Hike Your Own Hike, Live Your Own Life

If you compare yourself with others,
you may become vain and bitter;
for always there will be greater and lesser persons than yourself.
(Max Erhmann, Desiderata)

I’ve been feeling so grateful these past couple of months, for all the wonderful friends and teachers I’ve met through outdoor social media networks. Far from “imaginary” they are real people with real families, passions, plans, hopes, dreams. People that I hope to one day meet and breathe nature with, laugh and maybe even cry with.

I’ve met some great companies too, even forged friendship bonds with a few. What an incredible compliment it is to have an outdoor brand ask you to try their gear or join their online team, because they admire you and feel others will too.

All this in just a year. I elbowed my way into this awesome group of people with a fair bit of hiking experience, but the rest is all new. I’ve learned so much about gear and techniques, and with the support of all these friends and encouragers (sometimes enablers), have branched out into areas I would not have imagined. And more to come.

Some of my admired colleagues have already written about “outdoor envy”: That chronic awareness of the fact that there is always someone better, faster, stronger, braver than you. Day hikers versus multi-day. Car campers versus backpackers. Section hikers versus thru-hikers. Day climbers versus alpinists.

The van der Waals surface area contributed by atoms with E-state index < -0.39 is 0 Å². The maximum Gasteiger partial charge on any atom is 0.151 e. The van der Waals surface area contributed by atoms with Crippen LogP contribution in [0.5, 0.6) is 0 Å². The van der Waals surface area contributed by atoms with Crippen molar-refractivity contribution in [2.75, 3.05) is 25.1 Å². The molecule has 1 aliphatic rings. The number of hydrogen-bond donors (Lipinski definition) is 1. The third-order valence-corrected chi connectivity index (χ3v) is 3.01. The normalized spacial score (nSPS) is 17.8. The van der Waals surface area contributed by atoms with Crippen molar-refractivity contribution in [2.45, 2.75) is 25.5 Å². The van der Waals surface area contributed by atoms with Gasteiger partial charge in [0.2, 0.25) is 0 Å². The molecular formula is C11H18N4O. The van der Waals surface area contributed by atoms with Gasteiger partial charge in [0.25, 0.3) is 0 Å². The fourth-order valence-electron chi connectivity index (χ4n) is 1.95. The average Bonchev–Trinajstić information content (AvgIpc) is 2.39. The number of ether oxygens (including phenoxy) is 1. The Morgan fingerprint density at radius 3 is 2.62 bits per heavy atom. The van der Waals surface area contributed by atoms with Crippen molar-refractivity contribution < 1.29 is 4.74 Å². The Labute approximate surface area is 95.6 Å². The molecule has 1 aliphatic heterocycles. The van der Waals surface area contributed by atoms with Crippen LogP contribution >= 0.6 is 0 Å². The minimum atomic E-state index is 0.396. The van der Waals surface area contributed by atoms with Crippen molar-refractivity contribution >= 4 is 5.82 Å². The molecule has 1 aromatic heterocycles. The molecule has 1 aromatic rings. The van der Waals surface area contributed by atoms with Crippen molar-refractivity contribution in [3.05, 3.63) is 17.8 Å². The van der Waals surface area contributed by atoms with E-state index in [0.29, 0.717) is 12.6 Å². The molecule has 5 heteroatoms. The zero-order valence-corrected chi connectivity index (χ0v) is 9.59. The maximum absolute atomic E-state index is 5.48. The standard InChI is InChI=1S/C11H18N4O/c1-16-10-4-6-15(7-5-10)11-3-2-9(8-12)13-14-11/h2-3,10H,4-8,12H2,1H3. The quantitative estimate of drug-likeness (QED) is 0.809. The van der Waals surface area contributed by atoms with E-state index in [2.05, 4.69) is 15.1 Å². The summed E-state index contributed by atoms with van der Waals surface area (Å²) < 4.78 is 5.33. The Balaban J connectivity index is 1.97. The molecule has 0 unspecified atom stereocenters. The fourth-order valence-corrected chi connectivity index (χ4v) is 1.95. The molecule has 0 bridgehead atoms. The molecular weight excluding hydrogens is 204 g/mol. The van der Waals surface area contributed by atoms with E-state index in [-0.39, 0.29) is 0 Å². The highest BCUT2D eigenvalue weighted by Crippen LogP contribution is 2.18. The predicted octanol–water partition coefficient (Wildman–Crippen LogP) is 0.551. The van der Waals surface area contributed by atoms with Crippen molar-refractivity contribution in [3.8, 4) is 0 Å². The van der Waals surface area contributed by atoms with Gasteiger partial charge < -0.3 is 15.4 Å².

I had the amazing opportunity to take in a showing of the world tour of the Banff Mountain Film Fest (won two tickets online, natch!) recently. I spent that night watching some of the world’s greatest chase their dreams up mountains, across polar ice caps, down waterfalls. I will never join their ranks. But watching them plan, confront fear and self doubt, challenge themselves … I recognized that same spirit in all of us. That flicker of adventure. That willingness to test our limits. We are all the same.

We have a saying: Hike your own hike. It means that your accomplishments and goals are exactly right for you. It you are motivated to reach for more, great. But let no one shame or intimidate you into ever thinking you are not good enough, or in any way less. I will add that almost without exception the people I have connected with are nothing but encouraging of each other, and more than willing to share their knowledge and expertise. I have been nothing but cheered on for every accomplishment, however small in comparison.

Whatever your outdoor sport and love, share it with others. Be proud and lead by example. There is always someone more experienced and less experienced than you. Just think: Someone is quietly watching you post pictures from your day hike or quiet lake paddling adventure thinking “Hey … maybe I could do that.”

Cheers to another year of friendship and adventure, learning and leadership. 


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